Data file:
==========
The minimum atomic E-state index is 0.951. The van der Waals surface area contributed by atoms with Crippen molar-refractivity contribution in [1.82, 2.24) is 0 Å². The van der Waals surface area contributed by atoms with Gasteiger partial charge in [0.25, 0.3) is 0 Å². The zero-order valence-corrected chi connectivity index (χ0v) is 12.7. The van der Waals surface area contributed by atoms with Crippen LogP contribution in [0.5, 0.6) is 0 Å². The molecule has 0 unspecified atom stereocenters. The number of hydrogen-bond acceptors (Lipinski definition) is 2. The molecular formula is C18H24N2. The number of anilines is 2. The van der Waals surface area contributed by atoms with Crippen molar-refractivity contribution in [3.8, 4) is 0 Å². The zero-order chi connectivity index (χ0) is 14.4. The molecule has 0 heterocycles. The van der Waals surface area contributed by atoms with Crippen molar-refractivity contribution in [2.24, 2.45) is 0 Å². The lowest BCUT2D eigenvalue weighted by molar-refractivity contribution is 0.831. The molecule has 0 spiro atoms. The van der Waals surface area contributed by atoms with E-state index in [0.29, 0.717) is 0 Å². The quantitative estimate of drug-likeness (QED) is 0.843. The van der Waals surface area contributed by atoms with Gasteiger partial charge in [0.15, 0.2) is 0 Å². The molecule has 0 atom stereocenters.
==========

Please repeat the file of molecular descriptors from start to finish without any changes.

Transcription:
The minimum atomic E-state index is 0.951. The van der Waals surface area contributed by atoms with Crippen molar-refractivity contribution in [1.82, 2.24) is 0 Å². The van der Waals surface area contributed by atoms with Gasteiger partial charge in [0.25, 0.3) is 0 Å². The zero-order valence-corrected chi connectivity index (χ0v) is 12.7. The van der Waals surface area contributed by atoms with Crippen LogP contribution in [0.5, 0.6) is 0 Å². The molecule has 0 unspecified atom stereocenters. The number of hydrogen-bond acceptors (Lipinski definition) is 2. The molecular formula is C18H24N2. The number of anilines is 2. The van der Waals surface area contributed by atoms with Crippen molar-refractivity contribution in [3.8, 4) is 0 Å². The zero-order chi connectivity index (χ0) is 14.4. The molecule has 0 heterocycles. The van der Waals surface area contributed by atoms with Crippen molar-refractivity contribution in [2.24, 2.45) is 0 Å². The lowest BCUT2D eigenvalue weighted by molar-refractivity contribution is 0.831. The molecule has 0 spiro atoms. The van der Waals surface area contributed by atoms with E-state index in [0.29, 0.717) is 0 Å². The quantitative estimate of drug-likeness (QED) is 0.843. The van der Waals surface area contributed by atoms with Gasteiger partial charge in [0.15, 0.2) is 0 Å². The molecule has 0 atom stereocenters.